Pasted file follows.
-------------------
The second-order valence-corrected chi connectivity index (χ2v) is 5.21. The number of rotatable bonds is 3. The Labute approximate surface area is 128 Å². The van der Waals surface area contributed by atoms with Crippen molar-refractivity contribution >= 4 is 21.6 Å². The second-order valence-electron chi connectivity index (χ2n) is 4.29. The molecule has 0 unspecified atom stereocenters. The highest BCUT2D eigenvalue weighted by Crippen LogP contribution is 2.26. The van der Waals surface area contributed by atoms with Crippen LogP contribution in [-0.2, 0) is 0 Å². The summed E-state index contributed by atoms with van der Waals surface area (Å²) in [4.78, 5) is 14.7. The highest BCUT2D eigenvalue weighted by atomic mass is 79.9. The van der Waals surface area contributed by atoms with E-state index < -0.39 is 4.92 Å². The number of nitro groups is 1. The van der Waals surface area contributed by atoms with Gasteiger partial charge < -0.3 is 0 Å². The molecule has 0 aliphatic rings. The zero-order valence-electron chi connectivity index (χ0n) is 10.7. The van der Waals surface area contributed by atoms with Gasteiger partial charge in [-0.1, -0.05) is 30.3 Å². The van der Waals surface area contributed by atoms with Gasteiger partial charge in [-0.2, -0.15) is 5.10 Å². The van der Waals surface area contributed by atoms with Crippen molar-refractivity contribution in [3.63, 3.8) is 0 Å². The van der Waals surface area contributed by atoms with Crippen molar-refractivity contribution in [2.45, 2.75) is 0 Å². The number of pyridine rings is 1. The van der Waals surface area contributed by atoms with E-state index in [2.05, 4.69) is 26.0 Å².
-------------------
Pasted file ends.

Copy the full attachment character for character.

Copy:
The second-order valence-corrected chi connectivity index (χ2v) is 5.21. The number of rotatable bonds is 3. The Labute approximate surface area is 128 Å². The van der Waals surface area contributed by atoms with Crippen molar-refractivity contribution >= 4 is 21.6 Å². The second-order valence-electron chi connectivity index (χ2n) is 4.29. The molecule has 0 unspecified atom stereocenters. The highest BCUT2D eigenvalue weighted by Crippen LogP contribution is 2.26. The van der Waals surface area contributed by atoms with Crippen LogP contribution in [-0.2, 0) is 0 Å². The summed E-state index contributed by atoms with van der Waals surface area (Å²) in [4.78, 5) is 14.7. The highest BCUT2D eigenvalue weighted by atomic mass is 79.9. The van der Waals surface area contributed by atoms with E-state index < -0.39 is 4.92 Å². The number of nitro groups is 1. The van der Waals surface area contributed by atoms with Gasteiger partial charge < -0.3 is 0 Å². The molecule has 0 aliphatic rings. The zero-order valence-electron chi connectivity index (χ0n) is 10.7. The van der Waals surface area contributed by atoms with Gasteiger partial charge in [-0.1, -0.05) is 30.3 Å². The van der Waals surface area contributed by atoms with Gasteiger partial charge in [-0.2, -0.15) is 5.10 Å². The van der Waals surface area contributed by atoms with Crippen molar-refractivity contribution in [3.63, 3.8) is 0 Å². The van der Waals surface area contributed by atoms with Crippen molar-refractivity contribution in [2.45, 2.75) is 0 Å². The number of pyridine rings is 1. The van der Waals surface area contributed by atoms with E-state index in [2.05, 4.69) is 26.0 Å².